GDPR Fine Could Total €645k for Serious Data Privacy Violation
European Companies Warned of GDPR Violation Consequences
As we draw closer to the three-year mark since GDPR was first issued, European companies are continuing to face fines for repeated violations. Fines from €525,000 to €50 million have been issued to various companies, including Google.
The Importance of Expressed Consent
Canadian company Locatefamily.com was recently issued a fine of €525,000 for a serious GDPR violation with up to an additional €120,000 penalty if they fail to solve the security problem. The website connects distant, estranged, or long-lost relatives with one another using a massive database. However, EU citizens are reporting that their personal information (i.e. full name, home address, phone number, etc.) was listed on the site without expressed consent or knowledge, which violates GDPR and puts the general population’s security at risk.
Google was charged the largest fine of €50 million for violations in France, where they did not explain to android users how their personal information was being used. Despite Google’s appeal, the French security watchdog determined that Google had not obtained consent for the personal data of Android users. They were then charged a €32 million fine by Germany for GDPR violations, as well.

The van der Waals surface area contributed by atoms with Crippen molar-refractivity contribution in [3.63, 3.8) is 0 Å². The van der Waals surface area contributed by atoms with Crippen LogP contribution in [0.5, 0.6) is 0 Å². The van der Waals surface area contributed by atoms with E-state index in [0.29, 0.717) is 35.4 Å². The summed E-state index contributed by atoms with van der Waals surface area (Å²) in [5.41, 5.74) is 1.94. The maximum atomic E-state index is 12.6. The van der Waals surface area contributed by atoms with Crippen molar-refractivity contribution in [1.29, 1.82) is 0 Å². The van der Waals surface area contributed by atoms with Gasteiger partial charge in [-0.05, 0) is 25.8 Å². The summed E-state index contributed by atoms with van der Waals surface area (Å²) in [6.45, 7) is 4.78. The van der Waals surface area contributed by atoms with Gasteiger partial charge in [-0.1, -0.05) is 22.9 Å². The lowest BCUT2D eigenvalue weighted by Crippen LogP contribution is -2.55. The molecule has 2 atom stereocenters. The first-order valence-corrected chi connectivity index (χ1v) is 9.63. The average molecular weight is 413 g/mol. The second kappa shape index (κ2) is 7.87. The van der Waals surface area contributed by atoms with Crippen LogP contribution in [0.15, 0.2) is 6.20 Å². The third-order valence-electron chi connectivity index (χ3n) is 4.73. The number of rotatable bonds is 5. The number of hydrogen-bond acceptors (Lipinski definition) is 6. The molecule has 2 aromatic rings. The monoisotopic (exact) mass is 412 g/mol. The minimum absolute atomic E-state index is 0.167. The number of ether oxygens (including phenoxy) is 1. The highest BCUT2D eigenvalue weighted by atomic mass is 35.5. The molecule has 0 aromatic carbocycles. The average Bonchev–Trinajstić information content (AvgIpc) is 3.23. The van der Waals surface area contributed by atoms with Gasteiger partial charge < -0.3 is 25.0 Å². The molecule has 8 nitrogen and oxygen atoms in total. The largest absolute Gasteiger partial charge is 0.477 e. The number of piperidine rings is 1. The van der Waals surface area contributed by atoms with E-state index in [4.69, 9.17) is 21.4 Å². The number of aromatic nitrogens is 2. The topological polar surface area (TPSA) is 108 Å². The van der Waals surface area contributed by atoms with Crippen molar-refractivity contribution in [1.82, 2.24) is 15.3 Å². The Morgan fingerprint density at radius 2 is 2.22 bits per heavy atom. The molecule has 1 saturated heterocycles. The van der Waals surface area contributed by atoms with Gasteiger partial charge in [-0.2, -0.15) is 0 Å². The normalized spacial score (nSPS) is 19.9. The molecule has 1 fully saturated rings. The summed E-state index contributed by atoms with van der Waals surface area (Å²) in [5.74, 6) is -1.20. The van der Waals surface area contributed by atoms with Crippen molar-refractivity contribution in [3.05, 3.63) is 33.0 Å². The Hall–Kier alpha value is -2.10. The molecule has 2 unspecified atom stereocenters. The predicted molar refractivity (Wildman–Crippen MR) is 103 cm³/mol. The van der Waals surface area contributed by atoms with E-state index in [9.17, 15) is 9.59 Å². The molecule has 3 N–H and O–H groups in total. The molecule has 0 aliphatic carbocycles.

No One is Untouchable
Large companies have gotten comfortable with using personal data for research without realizing that the information comes at a cost. The EU is warning companies that continued GDPR violations will not go unaddressed, regardless of the company’s home base. Foreign companies are not exempt from complying with GDPR standards, and they are learning their lesson the hard way.
Google is not the only major company in hot water for GDPR violations. In November 2020, Marriott was charged a fine of £18.4 million by the UK when a cyberattack breached the data of 330 million Marriott guests, worldwide. The names, phone numbers, home addresses, unencrypted passport numbers, and more pieces of customers’ data were leaked.
Since GDPR was enforced in 2018, the EU has issued €293 million in GDPR fines, with AggregateIQ who faced a maximum fine of £17 million as the first company to be penalized under GDPR. To date, Spain leads with 222 fines, followed by Italy at 73 fines.